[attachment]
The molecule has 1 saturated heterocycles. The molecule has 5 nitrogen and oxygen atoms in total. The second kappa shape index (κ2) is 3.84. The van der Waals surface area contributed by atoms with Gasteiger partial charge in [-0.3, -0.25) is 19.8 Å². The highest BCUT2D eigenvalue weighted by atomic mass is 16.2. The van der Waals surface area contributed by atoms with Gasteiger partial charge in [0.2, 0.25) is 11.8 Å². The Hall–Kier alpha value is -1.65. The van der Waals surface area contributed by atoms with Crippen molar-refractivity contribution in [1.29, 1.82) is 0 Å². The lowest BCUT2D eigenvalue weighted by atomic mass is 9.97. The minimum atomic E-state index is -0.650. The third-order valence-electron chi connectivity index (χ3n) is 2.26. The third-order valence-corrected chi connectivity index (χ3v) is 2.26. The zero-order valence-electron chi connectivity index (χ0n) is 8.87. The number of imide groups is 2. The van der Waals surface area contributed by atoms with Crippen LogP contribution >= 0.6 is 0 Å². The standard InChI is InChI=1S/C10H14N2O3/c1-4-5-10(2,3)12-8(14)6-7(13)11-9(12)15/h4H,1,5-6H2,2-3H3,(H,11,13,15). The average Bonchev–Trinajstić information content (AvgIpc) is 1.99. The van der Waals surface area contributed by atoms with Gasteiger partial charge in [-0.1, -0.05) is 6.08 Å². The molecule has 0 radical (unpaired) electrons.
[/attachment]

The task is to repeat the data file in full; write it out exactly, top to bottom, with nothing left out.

The molecule has 1 saturated heterocycles. The molecule has 5 nitrogen and oxygen atoms in total. The second kappa shape index (κ2) is 3.84. The van der Waals surface area contributed by atoms with Gasteiger partial charge in [-0.3, -0.25) is 19.8 Å². The highest BCUT2D eigenvalue weighted by atomic mass is 16.2. The van der Waals surface area contributed by atoms with Gasteiger partial charge in [0.2, 0.25) is 11.8 Å². The Hall–Kier alpha value is -1.65. The van der Waals surface area contributed by atoms with Crippen molar-refractivity contribution in [1.29, 1.82) is 0 Å². The lowest BCUT2D eigenvalue weighted by atomic mass is 9.97. The minimum atomic E-state index is -0.650. The third-order valence-electron chi connectivity index (χ3n) is 2.26. The third-order valence-corrected chi connectivity index (χ3v) is 2.26. The zero-order valence-electron chi connectivity index (χ0n) is 8.87. The number of imide groups is 2. The van der Waals surface area contributed by atoms with Crippen LogP contribution >= 0.6 is 0 Å². The standard InChI is InChI=1S/C10H14N2O3/c1-4-5-10(2,3)12-8(14)6-7(13)11-9(12)15/h4H,1,5-6H2,2-3H3,(H,11,13,15). The average Bonchev–Trinajstić information content (AvgIpc) is 1.99. The van der Waals surface area contributed by atoms with Gasteiger partial charge in [-0.1, -0.05) is 6.08 Å². The molecule has 0 radical (unpaired) electrons.